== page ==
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Training Workers in Sunflower County

Posted on: February 16, 2018

Workforce training is much more than classes, instruction, and learning the nuts and bolts of a prospective job. No one knows that better than Todd Donald.

“Maybe a student needs a place to live, assistance with housing. Or maybe that student needs to be able to put food on the table while going to classes. And without transportation, how does he or she even get to class?” asked Donald, director of Workforce Development at the Capps Technology Center in Indianola.

The answers, said Donald, are being found within a new program called the Sunflower County Workforce Development Collaborative, which is leveraging many of the Delta’s resources to provide residents with the services they need to be successful.

“So let’s say you have someone who wants to take workforce development classes at the Capps Center but doesn’t have the tuition cost,” explained Lolita Gladney, a project manager for Delta Health Alliance, one of the sponsors of the program. “The center would refer that person to us and we would be able to locate financial assistance.”

Started in June 2017, the Collaborative has been meeting once a quarter to finalize the arrangement between member organizations and to hone the resources that can be accessed by workforce development students. The Collaborative, thus far, includes:

  • The Capps Technology Center, which offers technical skills training in medical office, medical billing, medical coding, pharmacy tech, hospitality, welding, HVAX, leadership and other skills.
  • Mississippi Delta Community College, which offers technical skills training as well as academic training, and assistance with transportation, tuition, job placement and financial literacy.
  • PAVE/MedEd Services of Greenville, which offers technical skills training and assistance with transportation.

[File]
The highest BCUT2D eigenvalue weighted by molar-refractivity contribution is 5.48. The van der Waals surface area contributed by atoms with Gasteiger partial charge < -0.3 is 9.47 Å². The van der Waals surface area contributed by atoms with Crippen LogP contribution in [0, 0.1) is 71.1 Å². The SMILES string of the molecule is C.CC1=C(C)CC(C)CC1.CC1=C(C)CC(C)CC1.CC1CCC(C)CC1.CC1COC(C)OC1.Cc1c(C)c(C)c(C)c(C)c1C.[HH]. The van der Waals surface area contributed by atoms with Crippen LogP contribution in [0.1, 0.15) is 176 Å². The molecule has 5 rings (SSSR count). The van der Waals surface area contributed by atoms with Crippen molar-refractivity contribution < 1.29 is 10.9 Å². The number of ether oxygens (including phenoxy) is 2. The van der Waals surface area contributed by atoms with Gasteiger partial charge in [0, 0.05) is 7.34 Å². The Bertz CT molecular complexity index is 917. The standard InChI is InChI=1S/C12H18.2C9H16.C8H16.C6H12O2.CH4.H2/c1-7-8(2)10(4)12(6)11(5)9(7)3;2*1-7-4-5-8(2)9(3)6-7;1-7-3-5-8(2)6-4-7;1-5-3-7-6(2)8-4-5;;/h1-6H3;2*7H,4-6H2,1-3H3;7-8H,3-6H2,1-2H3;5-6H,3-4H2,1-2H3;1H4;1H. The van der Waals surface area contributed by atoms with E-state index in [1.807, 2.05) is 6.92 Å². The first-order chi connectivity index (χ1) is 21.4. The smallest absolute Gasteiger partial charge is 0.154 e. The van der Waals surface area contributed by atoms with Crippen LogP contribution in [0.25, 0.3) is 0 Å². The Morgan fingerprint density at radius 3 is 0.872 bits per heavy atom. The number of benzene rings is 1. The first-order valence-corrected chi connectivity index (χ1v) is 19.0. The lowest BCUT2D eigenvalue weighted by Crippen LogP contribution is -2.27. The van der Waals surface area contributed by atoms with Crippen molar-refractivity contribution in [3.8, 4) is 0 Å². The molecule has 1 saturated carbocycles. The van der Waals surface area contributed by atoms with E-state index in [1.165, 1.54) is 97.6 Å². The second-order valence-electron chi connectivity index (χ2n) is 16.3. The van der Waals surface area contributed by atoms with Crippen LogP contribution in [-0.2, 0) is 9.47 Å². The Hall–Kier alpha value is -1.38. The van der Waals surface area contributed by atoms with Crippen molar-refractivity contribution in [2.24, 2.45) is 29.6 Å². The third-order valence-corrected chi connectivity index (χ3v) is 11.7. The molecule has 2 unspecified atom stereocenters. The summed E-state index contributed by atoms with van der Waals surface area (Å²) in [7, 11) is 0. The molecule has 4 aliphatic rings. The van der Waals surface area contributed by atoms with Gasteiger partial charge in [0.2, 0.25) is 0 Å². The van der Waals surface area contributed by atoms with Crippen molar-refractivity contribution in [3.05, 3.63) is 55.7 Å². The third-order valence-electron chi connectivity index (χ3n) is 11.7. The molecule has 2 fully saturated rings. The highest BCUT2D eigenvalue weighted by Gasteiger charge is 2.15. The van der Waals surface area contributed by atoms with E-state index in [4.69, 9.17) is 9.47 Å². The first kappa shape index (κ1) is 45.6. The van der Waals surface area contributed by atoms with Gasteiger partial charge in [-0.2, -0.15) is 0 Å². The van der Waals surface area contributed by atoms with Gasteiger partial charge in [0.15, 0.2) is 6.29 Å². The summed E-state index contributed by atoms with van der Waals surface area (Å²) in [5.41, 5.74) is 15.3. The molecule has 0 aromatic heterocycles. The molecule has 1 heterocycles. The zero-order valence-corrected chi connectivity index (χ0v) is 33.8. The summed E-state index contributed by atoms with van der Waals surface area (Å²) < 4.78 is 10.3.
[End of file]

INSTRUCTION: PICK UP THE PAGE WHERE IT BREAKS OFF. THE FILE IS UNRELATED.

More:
• The Delta Health Alliance/Indianola Promise Community, which offers assistance with tuition, financial literacy, childcare and other services.
  • Sunflower County Economic Development District, which offers testing services and funding.
  • Washington County Economic Alliance, which offers testing services and funding.
  • Delta Strong/Delta Council, which offers testing services and funding.
  • Delta State University, which offers academic training, soft skills training and financial literacy.
  • Mississippi Department of Human Services, which offers a wide range of public assistance program, social services and support for children, low-income individuals and families.

“All of the members of the collaborative are in communication with one another about resources that are available and how we can improve, leverage, and expand those resources,” said Gladney.

The Sunflower County Workforce Development Collaborative is not the first such collective effort that Delta Health Alliance has helped develop. A Social Services Collaborative was formed several years ago to bring local, state and federal agencies and groups together. The Collaborative serves as a clearinghouse for information that residents need.

The same holds true with the new Workforce Development Collaborative.

“The expertise and volume of resources available through the Collaborative is going to have a very distinct impact on those who want to be trained for a future job and on the employers who will be able to hire individuals ready to hit the ground running,” said Gladney.